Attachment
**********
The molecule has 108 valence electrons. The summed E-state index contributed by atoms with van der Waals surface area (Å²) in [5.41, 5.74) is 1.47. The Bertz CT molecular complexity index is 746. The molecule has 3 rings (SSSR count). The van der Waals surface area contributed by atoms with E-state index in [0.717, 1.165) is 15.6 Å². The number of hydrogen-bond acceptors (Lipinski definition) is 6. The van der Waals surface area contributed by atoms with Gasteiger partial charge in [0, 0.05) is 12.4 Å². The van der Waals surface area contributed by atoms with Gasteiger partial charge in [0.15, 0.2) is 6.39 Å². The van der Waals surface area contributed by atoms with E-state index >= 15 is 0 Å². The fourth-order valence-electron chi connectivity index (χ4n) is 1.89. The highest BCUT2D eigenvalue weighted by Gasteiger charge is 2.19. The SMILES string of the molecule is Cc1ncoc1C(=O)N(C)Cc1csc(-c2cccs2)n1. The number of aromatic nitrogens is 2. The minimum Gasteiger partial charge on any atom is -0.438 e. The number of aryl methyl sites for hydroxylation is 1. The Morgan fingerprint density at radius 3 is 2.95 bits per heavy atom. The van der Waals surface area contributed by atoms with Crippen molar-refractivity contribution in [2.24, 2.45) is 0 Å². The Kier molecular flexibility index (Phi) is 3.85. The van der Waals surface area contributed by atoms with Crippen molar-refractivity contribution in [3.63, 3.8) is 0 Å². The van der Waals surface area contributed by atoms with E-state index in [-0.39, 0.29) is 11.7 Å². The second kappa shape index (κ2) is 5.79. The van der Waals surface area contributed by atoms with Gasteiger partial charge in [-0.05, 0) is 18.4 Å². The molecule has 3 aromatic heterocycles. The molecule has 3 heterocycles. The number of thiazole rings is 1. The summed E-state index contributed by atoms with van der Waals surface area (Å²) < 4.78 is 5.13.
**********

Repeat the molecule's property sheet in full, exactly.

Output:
The molecule has 108 valence electrons. The summed E-state index contributed by atoms with van der Waals surface area (Å²) in [5.41, 5.74) is 1.47. The Bertz CT molecular complexity index is 746. The molecule has 3 rings (SSSR count). The van der Waals surface area contributed by atoms with E-state index in [0.717, 1.165) is 15.6 Å². The number of hydrogen-bond acceptors (Lipinski definition) is 6. The van der Waals surface area contributed by atoms with Gasteiger partial charge in [0, 0.05) is 12.4 Å². The van der Waals surface area contributed by atoms with Gasteiger partial charge in [0.15, 0.2) is 6.39 Å². The van der Waals surface area contributed by atoms with E-state index >= 15 is 0 Å². The fourth-order valence-electron chi connectivity index (χ4n) is 1.89. The highest BCUT2D eigenvalue weighted by Gasteiger charge is 2.19. The SMILES string of the molecule is Cc1ncoc1C(=O)N(C)Cc1csc(-c2cccs2)n1. The number of aromatic nitrogens is 2. The minimum Gasteiger partial charge on any atom is -0.438 e. The number of aryl methyl sites for hydroxylation is 1. The Morgan fingerprint density at radius 3 is 2.95 bits per heavy atom. The van der Waals surface area contributed by atoms with Crippen molar-refractivity contribution in [2.24, 2.45) is 0 Å². The Kier molecular flexibility index (Phi) is 3.85. The van der Waals surface area contributed by atoms with Crippen molar-refractivity contribution in [3.63, 3.8) is 0 Å². The van der Waals surface area contributed by atoms with E-state index in [-0.39, 0.29) is 11.7 Å². The second kappa shape index (κ2) is 5.79. The van der Waals surface area contributed by atoms with Gasteiger partial charge in [-0.05, 0) is 18.4 Å². The molecule has 3 aromatic heterocycles. The molecule has 3 heterocycles. The number of thiazole rings is 1. The summed E-state index contributed by atoms with van der Waals surface area (Å²) < 4.78 is 5.13.